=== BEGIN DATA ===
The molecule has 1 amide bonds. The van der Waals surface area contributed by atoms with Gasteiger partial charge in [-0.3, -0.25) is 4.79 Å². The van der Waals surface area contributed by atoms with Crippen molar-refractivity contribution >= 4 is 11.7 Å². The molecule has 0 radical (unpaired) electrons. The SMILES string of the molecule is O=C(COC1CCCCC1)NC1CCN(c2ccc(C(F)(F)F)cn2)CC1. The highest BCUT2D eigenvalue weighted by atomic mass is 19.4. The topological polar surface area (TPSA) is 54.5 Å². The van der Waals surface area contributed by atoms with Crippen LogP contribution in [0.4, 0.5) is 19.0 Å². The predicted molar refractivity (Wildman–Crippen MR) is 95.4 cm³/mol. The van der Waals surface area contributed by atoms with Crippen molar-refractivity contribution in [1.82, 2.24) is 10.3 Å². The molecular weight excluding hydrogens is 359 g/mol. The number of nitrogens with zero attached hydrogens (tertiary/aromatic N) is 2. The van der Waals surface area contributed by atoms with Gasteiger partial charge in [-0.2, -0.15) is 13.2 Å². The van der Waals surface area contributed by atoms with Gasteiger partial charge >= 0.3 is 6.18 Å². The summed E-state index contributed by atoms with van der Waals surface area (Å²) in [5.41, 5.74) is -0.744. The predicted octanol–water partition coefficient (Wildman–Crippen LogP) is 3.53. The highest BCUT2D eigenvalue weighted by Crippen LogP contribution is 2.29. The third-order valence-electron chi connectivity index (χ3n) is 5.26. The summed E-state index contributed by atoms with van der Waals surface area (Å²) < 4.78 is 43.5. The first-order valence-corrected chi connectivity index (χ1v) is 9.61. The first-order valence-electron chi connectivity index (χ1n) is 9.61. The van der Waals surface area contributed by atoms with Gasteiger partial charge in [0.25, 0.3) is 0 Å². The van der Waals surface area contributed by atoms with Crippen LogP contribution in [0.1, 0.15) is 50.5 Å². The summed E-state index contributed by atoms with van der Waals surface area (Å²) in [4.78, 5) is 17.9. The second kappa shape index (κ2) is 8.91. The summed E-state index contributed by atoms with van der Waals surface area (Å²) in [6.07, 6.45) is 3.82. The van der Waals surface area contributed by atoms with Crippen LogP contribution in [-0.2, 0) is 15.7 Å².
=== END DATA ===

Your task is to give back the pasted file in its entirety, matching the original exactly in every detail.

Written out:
The molecule has 1 amide bonds. The van der Waals surface area contributed by atoms with Gasteiger partial charge in [-0.3, -0.25) is 4.79 Å². The van der Waals surface area contributed by atoms with Crippen molar-refractivity contribution >= 4 is 11.7 Å². The molecule has 0 radical (unpaired) electrons. The SMILES string of the molecule is O=C(COC1CCCCC1)NC1CCN(c2ccc(C(F)(F)F)cn2)CC1. The highest BCUT2D eigenvalue weighted by atomic mass is 19.4. The topological polar surface area (TPSA) is 54.5 Å². The van der Waals surface area contributed by atoms with Crippen LogP contribution in [0.4, 0.5) is 19.0 Å². The predicted molar refractivity (Wildman–Crippen MR) is 95.4 cm³/mol. The van der Waals surface area contributed by atoms with Crippen molar-refractivity contribution in [1.82, 2.24) is 10.3 Å². The molecular weight excluding hydrogens is 359 g/mol. The number of nitrogens with zero attached hydrogens (tertiary/aromatic N) is 2. The van der Waals surface area contributed by atoms with Gasteiger partial charge in [-0.2, -0.15) is 13.2 Å². The van der Waals surface area contributed by atoms with Gasteiger partial charge >= 0.3 is 6.18 Å². The summed E-state index contributed by atoms with van der Waals surface area (Å²) in [5.41, 5.74) is -0.744. The predicted octanol–water partition coefficient (Wildman–Crippen LogP) is 3.53. The highest BCUT2D eigenvalue weighted by Crippen LogP contribution is 2.29. The third-order valence-electron chi connectivity index (χ3n) is 5.26. The summed E-state index contributed by atoms with van der Waals surface area (Å²) < 4.78 is 43.5. The first-order valence-corrected chi connectivity index (χ1v) is 9.61. The first-order valence-electron chi connectivity index (χ1n) is 9.61. The van der Waals surface area contributed by atoms with Gasteiger partial charge in [0.25, 0.3) is 0 Å². The van der Waals surface area contributed by atoms with Crippen LogP contribution in [0.1, 0.15) is 50.5 Å². The summed E-state index contributed by atoms with van der Waals surface area (Å²) in [4.78, 5) is 17.9. The second kappa shape index (κ2) is 8.91. The summed E-state index contributed by atoms with van der Waals surface area (Å²) in [6.07, 6.45) is 3.82. The van der Waals surface area contributed by atoms with Crippen LogP contribution in [-0.2, 0) is 15.7 Å².